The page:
WATCH | Penn State Students celebrate THON, an annual dance marathon that helps raise money for pediatric cancer.
Penn State Dance Marathon (otherwise known as THON) is officially recognized at the largest student-run philanthropy in the world. Since its start in 1973, more than 16,500 students have raised over $136 million to help families who have a child being treated for cancer. All of the proceeds go to the Four Diamonds Fund, a beneficiary of Hershey Medical Center in Hershey, Pennsylvania.
Four Diamonds helps families pay for medical bills and personal expenses.
This year, students raised $10,045,478.44. This equates to thousands of hours of treatment for children that families will not have to pay.
Throughout the year, hundreds of Penn State clubs and fraternal organizations raise money by canning in cities along the East Coast, holding charity nights at sporting events and restaurants, gaining corporate sponsorships, hosting THON-related events and simply asking family and friends for donations. Larger groups can adopt a THON family to connect with kids and families who directly receive help from Four Diamonds.
All of the fundraising leads up to the dance marathon where 703 dancers stand for 46 hours in the Bryce Jordan Center. Each organization picks a select few to represent their group on the dance floor. Students reach the 15,000-seat capacity within the first few hours and stay to support dancers until the event is over.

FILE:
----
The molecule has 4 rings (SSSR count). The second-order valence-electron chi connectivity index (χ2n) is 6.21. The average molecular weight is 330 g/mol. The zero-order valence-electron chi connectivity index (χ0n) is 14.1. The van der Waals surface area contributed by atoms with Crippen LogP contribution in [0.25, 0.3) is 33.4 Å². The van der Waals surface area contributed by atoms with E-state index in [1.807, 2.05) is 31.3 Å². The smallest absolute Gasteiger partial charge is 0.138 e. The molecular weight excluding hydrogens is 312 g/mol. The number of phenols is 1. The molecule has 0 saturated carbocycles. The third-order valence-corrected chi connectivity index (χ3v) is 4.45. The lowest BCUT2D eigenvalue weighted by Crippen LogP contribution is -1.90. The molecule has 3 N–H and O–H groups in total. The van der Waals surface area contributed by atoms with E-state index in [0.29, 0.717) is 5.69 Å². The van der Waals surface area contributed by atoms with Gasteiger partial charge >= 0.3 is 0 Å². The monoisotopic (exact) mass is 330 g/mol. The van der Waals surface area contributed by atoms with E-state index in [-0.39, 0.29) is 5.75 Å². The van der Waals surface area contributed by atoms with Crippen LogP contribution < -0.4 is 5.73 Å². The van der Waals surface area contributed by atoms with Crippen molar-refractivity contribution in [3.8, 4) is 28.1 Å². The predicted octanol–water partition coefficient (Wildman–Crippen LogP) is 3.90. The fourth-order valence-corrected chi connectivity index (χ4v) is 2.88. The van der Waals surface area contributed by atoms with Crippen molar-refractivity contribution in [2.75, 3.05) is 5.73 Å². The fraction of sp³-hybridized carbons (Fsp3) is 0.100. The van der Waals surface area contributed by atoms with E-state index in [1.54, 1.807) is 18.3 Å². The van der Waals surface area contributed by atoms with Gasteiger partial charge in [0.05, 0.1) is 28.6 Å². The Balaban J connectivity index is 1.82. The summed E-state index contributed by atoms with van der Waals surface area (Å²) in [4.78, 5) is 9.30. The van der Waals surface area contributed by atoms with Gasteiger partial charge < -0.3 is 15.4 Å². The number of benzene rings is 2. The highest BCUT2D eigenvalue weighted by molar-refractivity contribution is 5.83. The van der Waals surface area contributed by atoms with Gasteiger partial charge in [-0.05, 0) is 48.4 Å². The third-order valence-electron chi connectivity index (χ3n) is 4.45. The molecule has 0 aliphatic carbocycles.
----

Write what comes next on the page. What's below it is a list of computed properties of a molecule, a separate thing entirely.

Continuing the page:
THON is run by a student executive board who oversees a variety of committees such as:
- Public Relations
- Family Relations
- Dancer Relations
- Donor and Alumni Relations
- Rules & Regulations
- Special Events
- Supply Logistics
From 6 p.m. Friday to 4 p.m. Sunday, a variety of entertainment acts perform for the dancers. THON families spend time with dancers playing games and enjoying the free entertainment. This year, students were surprised by a free concert featuring DNCE.
DNCE is led by Joe Jonas, a former member of The Jonas Brothers.
During the final four hours, all of the THON families in attendance are recognized on stage. Three families share their own stories of battling cancer. A Celebration of Life video is played to honor all of the kids who lost their battle with cancer.